Director: Yorgos Lanthimos
Writers: Yorgos Lanthimos, Efthymis Filippou
Stars: Colin Farrell, Rachel Weisz, Ben Wishaw, John C. Reilly, Léa Seydoux
Synopsis: In a dystopian near future, single people, according to the laws of The City, are taken to The Hotel, where they are obliged to find a romantic partner in forty-five days or are transformed into beasts and sent off into The Woods.
If you read that synopsis above and you fail to get excited, then Yorgos Lanthimos is simply not a filmmaker for you. The Lobster has been hailed by many as one of the most original film in years and in some ways, it certainly is with that concept. Lanthimos is no stranger to interesting concepts as it relates to relationships. His 2010 film Dogtooth saw a family where a mother and father wouldn’t let their children leave the house until they were old enough when their “dogtooth” would fall out. A few years later, Alps explored a group of people who started a business where they would impersonate the recently deceased in order to help their clients through the grieving process. Both films are bizarre but fascinating explorations of how relationships rule our lives. The Lobster is no different and it’s one hell of a biting satire on romance.
David (Collin Farrell) has recently divorced from his wife and as the Law states, singe people must be taken to The Hotel, where they must find a romantic partner in forty-five days or they are transformed into the animal of their choosing and sent off into the wild. Once David arrives at the hotel, with is brother who was transformed into a dog after failing at The Hotel, he starts adjusting to his life there and how he can find a partner. The hotel has certain rules though and you must follow them accordingly or there is punishment. After forcing his way into one relationship, which ends arduously, he escapes the hotel to find himself among The Loner group out in the woods. The Loner group has their own set of rules which juxtaposes The Hotel but similarly David is seeking companionship, which he finds in the Short Sighted Woman (Rachel Weisz) and the cost of that could be severe.
Lanthimos isn’t a director known for emotion or romance but The Lobster is romantic in the most bizarre, funny and honest way possible. The relationships depicted in The Lobster certainly have a slight cynical viewpoint, while showing the absurdity of things we consider normal, however it’s well balanced with genuine connection between two people in the oddest of circumstances.
The Lobster, on the surface, works as a social allegory about romanticism but what’s brilliant about the film is how Lanthimos structures the film to give the film an ever evolving dynamic narratively and thematically, which deepens the allegory and shows every side of the coin. The first act works as social commentary on societal expectations of relationships and how they are supposed to look. It features hilarious skits that The Hotel put on to showcase the “dangers” or the “normalcy” of romance and it works as wonderful anti-relationship satire. The second act sees David in The Loner group, which allows its members freedom, unlike The Hotel, but they are not allowed to flirt or engage in romance. The third act becomes something else entirely as well, where Lanthimos’ vision unfolds before your eyes and cynicism starts to peel away for optimism. The climax reflects this idea that singledom isn’t the answer either making The Lobster, in its strange but somewhat hopeful way, feel romantic.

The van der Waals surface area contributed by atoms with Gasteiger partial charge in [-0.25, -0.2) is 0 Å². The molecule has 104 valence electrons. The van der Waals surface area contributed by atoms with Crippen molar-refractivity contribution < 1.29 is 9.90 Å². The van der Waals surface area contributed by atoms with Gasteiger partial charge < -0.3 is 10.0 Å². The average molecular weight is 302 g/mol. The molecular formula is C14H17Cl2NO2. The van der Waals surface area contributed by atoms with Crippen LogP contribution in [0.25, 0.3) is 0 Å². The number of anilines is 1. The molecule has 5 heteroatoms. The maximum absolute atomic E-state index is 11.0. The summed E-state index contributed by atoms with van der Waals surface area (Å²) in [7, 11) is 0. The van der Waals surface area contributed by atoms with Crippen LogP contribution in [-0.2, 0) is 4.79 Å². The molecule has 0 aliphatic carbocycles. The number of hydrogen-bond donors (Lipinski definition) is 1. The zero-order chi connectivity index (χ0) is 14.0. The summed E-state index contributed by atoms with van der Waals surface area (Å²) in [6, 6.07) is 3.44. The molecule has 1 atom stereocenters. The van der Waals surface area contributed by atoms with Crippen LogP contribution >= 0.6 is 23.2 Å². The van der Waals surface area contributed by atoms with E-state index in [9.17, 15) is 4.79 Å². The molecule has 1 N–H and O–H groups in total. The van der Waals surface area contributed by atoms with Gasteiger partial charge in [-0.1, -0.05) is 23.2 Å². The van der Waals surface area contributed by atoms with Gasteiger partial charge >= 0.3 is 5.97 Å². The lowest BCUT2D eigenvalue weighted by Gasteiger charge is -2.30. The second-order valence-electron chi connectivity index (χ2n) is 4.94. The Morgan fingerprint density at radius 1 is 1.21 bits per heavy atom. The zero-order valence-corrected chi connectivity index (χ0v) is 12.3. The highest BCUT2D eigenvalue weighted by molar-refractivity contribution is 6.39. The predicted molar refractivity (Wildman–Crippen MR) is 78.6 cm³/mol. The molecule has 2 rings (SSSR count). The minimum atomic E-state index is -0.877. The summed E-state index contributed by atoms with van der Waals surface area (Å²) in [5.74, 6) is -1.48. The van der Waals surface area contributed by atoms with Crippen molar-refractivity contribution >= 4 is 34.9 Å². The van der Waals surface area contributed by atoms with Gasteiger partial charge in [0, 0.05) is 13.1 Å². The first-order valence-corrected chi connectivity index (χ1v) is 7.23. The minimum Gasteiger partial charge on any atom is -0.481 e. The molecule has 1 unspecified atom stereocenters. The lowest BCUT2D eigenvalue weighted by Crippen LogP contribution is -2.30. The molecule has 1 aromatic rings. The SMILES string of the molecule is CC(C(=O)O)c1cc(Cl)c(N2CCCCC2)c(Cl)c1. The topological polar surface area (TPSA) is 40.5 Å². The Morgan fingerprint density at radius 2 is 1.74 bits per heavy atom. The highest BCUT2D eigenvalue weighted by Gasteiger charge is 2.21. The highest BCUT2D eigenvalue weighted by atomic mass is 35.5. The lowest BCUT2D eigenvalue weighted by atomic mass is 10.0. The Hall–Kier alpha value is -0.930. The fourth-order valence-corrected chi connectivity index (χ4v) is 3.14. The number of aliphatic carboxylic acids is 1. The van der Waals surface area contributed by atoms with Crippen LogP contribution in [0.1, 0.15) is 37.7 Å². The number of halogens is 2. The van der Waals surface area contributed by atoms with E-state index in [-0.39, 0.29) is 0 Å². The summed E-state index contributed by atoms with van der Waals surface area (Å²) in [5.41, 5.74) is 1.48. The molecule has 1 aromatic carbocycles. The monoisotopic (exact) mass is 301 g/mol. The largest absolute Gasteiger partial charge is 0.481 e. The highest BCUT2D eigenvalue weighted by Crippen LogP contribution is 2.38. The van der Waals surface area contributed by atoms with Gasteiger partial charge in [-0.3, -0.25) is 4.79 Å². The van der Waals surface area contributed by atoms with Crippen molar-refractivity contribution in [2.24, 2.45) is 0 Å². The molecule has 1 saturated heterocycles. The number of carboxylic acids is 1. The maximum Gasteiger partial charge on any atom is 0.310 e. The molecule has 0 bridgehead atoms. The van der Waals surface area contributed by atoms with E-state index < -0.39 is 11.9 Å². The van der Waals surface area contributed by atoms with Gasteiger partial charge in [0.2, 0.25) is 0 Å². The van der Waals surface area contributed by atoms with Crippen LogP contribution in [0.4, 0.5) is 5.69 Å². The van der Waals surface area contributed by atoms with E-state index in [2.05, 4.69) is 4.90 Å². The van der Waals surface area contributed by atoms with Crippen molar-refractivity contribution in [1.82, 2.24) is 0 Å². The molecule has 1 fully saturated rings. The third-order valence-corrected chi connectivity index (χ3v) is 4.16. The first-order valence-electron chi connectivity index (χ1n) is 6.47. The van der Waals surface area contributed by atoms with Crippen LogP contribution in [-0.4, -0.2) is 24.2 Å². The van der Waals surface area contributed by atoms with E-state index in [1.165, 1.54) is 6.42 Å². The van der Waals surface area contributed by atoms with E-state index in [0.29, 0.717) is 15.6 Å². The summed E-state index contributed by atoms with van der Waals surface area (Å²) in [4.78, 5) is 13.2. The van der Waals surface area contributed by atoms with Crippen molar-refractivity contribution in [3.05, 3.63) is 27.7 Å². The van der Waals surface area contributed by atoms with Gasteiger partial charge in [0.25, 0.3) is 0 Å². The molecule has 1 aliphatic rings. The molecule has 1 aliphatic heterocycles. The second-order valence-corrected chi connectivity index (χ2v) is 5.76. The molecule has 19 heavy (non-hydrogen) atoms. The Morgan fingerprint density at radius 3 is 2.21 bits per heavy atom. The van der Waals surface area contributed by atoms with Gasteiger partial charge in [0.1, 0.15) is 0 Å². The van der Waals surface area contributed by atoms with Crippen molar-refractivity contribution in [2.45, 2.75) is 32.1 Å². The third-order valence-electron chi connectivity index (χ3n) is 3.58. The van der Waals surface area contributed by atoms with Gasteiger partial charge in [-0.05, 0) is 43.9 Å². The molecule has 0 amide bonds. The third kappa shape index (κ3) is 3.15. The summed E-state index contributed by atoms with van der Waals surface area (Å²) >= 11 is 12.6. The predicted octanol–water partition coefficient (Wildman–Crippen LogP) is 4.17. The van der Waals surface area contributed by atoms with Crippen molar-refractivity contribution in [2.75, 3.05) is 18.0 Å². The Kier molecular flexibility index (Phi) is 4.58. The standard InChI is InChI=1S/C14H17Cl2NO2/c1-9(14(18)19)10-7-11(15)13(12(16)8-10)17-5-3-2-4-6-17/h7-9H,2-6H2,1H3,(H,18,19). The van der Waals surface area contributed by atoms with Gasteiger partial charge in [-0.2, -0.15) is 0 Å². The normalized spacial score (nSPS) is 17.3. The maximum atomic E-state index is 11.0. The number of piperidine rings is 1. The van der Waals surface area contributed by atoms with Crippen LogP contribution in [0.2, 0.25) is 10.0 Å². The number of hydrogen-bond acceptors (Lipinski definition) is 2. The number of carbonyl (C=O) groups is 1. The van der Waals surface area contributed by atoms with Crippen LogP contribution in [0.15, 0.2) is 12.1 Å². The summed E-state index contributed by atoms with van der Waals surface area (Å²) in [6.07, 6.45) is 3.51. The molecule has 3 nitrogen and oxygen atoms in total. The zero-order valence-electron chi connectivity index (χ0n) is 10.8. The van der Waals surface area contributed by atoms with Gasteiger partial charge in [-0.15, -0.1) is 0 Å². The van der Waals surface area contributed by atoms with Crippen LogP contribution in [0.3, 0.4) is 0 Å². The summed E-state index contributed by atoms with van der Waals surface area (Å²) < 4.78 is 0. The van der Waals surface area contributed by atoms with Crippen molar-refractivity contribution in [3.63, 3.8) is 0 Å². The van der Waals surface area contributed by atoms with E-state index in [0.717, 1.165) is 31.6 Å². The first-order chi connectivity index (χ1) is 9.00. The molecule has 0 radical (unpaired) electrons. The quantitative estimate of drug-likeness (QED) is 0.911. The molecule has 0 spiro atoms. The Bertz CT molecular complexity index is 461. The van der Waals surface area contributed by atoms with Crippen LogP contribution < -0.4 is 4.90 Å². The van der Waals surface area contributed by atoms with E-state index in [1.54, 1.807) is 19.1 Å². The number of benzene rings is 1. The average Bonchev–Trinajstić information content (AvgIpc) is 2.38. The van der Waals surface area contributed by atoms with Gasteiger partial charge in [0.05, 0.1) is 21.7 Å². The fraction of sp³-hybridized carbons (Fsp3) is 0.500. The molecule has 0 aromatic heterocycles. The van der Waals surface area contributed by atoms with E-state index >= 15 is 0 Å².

The irony in all of this, given the film’s very original premise, is how thematically it tackles the oldest notions known to man. The Lobster, and its heart, is about human connection. Lanthimos develops a setting where he’s able to strip back all of the distraction of modern living and focus on the instinctual, visceral yearning of what connection does to a person. In the middle of that, Lanthimos also takes time to question the motivation of companionship. Is it just human nature? If we are all “animals” and geared for survival, why do I need companionship? Those are honest and valid questions that Lanthimos never answers but ambiguously just poses throughout the film.
Lanthimos’ storytelling and direction is brilliant but The Lobster‘s success isn’t just about what he brings to the table. Collin Farrell is terrific and perfectly dead pan throughout the whole film. Every action, facial expression, and word of dialogue out of Farrell’s mouth features a dry sense of humor that plays well with the satire but also feels grounded for his character. Rachel Weisz is also very good, especially near the film’s climax where her character is full of nuances. John C. Reilly doesn’t have a lot of screen time but he’s very effective when he is there.
Overall, The Lobster is one of the smartest films of 2016, so far. The writing is intelligent and has some really funny commentary about how romance is perceived today but it’s never too cold. Lanthimos is genuinely interested in depicting how true romance can survive in a world lacking of joy and authenticity. Lanthimos’ attention to details makes the experience even more engaging and gut punching, especially when you see random animals just walking in the background while characters are reflecting or having conversation. As a result, The Lobster is endlessly fascinating with characters you want to see more of and a world that is a truly unique experience.